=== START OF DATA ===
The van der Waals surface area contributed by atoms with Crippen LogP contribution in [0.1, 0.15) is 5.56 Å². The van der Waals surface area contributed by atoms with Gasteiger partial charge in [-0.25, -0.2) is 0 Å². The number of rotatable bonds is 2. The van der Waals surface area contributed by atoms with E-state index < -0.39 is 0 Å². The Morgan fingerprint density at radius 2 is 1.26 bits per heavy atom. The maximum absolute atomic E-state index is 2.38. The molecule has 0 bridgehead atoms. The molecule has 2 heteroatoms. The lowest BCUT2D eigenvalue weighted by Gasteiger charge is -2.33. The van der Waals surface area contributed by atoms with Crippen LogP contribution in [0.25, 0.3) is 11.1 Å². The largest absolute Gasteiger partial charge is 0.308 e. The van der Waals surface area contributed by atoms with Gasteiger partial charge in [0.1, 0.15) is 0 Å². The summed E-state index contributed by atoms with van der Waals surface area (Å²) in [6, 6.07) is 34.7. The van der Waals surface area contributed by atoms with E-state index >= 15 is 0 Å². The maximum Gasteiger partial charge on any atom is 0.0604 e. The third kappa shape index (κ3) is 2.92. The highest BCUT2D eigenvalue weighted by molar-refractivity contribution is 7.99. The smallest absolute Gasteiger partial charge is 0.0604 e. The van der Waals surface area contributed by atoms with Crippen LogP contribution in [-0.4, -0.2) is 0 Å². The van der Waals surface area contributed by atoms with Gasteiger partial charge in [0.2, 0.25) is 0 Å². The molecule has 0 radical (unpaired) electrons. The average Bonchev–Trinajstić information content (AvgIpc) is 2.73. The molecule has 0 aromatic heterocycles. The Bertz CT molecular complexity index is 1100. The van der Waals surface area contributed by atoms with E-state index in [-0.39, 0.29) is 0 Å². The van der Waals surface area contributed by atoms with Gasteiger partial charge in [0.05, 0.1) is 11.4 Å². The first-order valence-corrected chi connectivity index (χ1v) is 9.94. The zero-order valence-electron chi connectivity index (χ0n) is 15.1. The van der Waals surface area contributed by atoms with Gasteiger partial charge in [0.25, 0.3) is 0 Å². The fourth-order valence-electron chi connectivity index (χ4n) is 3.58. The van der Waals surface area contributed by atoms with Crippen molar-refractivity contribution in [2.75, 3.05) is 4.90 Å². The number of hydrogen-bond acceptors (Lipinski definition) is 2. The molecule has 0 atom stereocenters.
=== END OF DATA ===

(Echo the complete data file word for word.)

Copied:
The van der Waals surface area contributed by atoms with Crippen LogP contribution in [0.1, 0.15) is 5.56 Å². The van der Waals surface area contributed by atoms with Gasteiger partial charge in [-0.25, -0.2) is 0 Å². The number of rotatable bonds is 2. The van der Waals surface area contributed by atoms with E-state index < -0.39 is 0 Å². The Morgan fingerprint density at radius 2 is 1.26 bits per heavy atom. The maximum absolute atomic E-state index is 2.38. The molecule has 0 bridgehead atoms. The molecule has 2 heteroatoms. The lowest BCUT2D eigenvalue weighted by Gasteiger charge is -2.33. The van der Waals surface area contributed by atoms with Crippen LogP contribution in [0.25, 0.3) is 11.1 Å². The largest absolute Gasteiger partial charge is 0.308 e. The van der Waals surface area contributed by atoms with Gasteiger partial charge in [0.1, 0.15) is 0 Å². The summed E-state index contributed by atoms with van der Waals surface area (Å²) in [6, 6.07) is 34.7. The van der Waals surface area contributed by atoms with E-state index >= 15 is 0 Å². The maximum Gasteiger partial charge on any atom is 0.0604 e. The third kappa shape index (κ3) is 2.92. The highest BCUT2D eigenvalue weighted by molar-refractivity contribution is 7.99. The smallest absolute Gasteiger partial charge is 0.0604 e. The van der Waals surface area contributed by atoms with Crippen LogP contribution in [-0.4, -0.2) is 0 Å². The van der Waals surface area contributed by atoms with Gasteiger partial charge in [0.2, 0.25) is 0 Å². The molecule has 0 radical (unpaired) electrons. The average Bonchev–Trinajstić information content (AvgIpc) is 2.73. The molecule has 0 aromatic heterocycles. The Bertz CT molecular complexity index is 1100. The van der Waals surface area contributed by atoms with E-state index in [-0.39, 0.29) is 0 Å². The van der Waals surface area contributed by atoms with Gasteiger partial charge in [0.05, 0.1) is 11.4 Å². The first-order valence-corrected chi connectivity index (χ1v) is 9.94. The zero-order valence-electron chi connectivity index (χ0n) is 15.1. The van der Waals surface area contributed by atoms with Gasteiger partial charge in [0.25, 0.3) is 0 Å². The fourth-order valence-electron chi connectivity index (χ4n) is 3.58. The van der Waals surface area contributed by atoms with Crippen molar-refractivity contribution in [2.75, 3.05) is 4.90 Å². The number of hydrogen-bond acceptors (Lipinski definition) is 2. The molecule has 0 atom stereocenters.